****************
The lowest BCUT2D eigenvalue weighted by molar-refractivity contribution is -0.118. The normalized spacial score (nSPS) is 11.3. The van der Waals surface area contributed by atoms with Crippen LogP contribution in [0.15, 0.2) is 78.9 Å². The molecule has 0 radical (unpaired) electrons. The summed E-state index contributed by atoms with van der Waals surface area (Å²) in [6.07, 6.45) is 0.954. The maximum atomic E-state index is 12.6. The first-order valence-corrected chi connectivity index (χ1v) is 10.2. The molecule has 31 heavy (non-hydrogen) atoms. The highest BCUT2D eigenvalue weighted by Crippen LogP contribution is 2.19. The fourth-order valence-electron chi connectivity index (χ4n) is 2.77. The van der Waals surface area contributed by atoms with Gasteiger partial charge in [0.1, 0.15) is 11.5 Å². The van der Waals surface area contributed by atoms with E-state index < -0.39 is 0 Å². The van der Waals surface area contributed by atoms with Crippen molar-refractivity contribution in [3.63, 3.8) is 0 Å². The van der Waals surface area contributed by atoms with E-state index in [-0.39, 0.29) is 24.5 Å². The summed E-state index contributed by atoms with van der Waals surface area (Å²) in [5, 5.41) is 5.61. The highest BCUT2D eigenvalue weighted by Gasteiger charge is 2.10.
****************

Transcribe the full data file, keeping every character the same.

The lowest BCUT2D eigenvalue weighted by molar-refractivity contribution is -0.118. The normalized spacial score (nSPS) is 11.3. The van der Waals surface area contributed by atoms with Crippen LogP contribution in [0.15, 0.2) is 78.9 Å². The molecule has 0 radical (unpaired) electrons. The summed E-state index contributed by atoms with van der Waals surface area (Å²) in [6.07, 6.45) is 0.954. The maximum atomic E-state index is 12.6. The first-order valence-corrected chi connectivity index (χ1v) is 10.2. The molecule has 31 heavy (non-hydrogen) atoms. The highest BCUT2D eigenvalue weighted by Crippen LogP contribution is 2.19. The fourth-order valence-electron chi connectivity index (χ4n) is 2.77. The van der Waals surface area contributed by atoms with Gasteiger partial charge in [0.1, 0.15) is 11.5 Å². The van der Waals surface area contributed by atoms with E-state index < -0.39 is 0 Å². The van der Waals surface area contributed by atoms with Crippen molar-refractivity contribution in [3.63, 3.8) is 0 Å². The van der Waals surface area contributed by atoms with E-state index in [-0.39, 0.29) is 24.5 Å². The summed E-state index contributed by atoms with van der Waals surface area (Å²) in [5, 5.41) is 5.61. The highest BCUT2D eigenvalue weighted by Gasteiger charge is 2.10.